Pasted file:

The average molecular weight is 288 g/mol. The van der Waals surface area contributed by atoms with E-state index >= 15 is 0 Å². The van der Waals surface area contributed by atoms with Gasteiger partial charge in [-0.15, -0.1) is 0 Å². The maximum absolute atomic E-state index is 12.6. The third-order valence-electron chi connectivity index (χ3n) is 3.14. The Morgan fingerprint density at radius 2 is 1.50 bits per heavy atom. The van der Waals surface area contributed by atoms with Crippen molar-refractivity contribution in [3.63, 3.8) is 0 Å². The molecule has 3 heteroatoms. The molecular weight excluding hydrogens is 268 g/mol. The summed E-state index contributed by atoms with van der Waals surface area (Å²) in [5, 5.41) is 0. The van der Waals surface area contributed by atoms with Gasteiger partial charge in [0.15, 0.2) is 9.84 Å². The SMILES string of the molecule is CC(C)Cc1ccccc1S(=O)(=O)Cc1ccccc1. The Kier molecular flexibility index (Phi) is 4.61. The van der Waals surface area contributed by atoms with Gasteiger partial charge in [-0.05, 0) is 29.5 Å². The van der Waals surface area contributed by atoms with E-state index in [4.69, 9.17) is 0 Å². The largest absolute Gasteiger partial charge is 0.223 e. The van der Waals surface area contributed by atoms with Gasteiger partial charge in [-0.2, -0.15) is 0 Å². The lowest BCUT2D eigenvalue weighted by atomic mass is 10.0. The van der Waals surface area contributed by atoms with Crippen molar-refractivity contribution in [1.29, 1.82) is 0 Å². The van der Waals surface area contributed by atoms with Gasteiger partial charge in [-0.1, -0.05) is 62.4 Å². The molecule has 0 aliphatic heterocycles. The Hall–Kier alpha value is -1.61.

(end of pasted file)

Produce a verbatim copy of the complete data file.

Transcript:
The average molecular weight is 288 g/mol. The van der Waals surface area contributed by atoms with E-state index >= 15 is 0 Å². The van der Waals surface area contributed by atoms with Gasteiger partial charge in [-0.15, -0.1) is 0 Å². The maximum absolute atomic E-state index is 12.6. The third-order valence-electron chi connectivity index (χ3n) is 3.14. The Morgan fingerprint density at radius 2 is 1.50 bits per heavy atom. The van der Waals surface area contributed by atoms with Crippen molar-refractivity contribution in [3.63, 3.8) is 0 Å². The molecule has 3 heteroatoms. The molecular weight excluding hydrogens is 268 g/mol. The summed E-state index contributed by atoms with van der Waals surface area (Å²) in [5, 5.41) is 0. The van der Waals surface area contributed by atoms with Gasteiger partial charge in [0.15, 0.2) is 9.84 Å². The SMILES string of the molecule is CC(C)Cc1ccccc1S(=O)(=O)Cc1ccccc1. The Kier molecular flexibility index (Phi) is 4.61. The van der Waals surface area contributed by atoms with Gasteiger partial charge in [-0.05, 0) is 29.5 Å². The van der Waals surface area contributed by atoms with E-state index in [4.69, 9.17) is 0 Å². The largest absolute Gasteiger partial charge is 0.223 e. The van der Waals surface area contributed by atoms with Gasteiger partial charge in [-0.2, -0.15) is 0 Å². The lowest BCUT2D eigenvalue weighted by atomic mass is 10.0. The van der Waals surface area contributed by atoms with Crippen molar-refractivity contribution in [1.29, 1.82) is 0 Å². The van der Waals surface area contributed by atoms with Gasteiger partial charge in [-0.1, -0.05) is 62.4 Å². The molecule has 0 aliphatic heterocycles. The Hall–Kier alpha value is -1.61.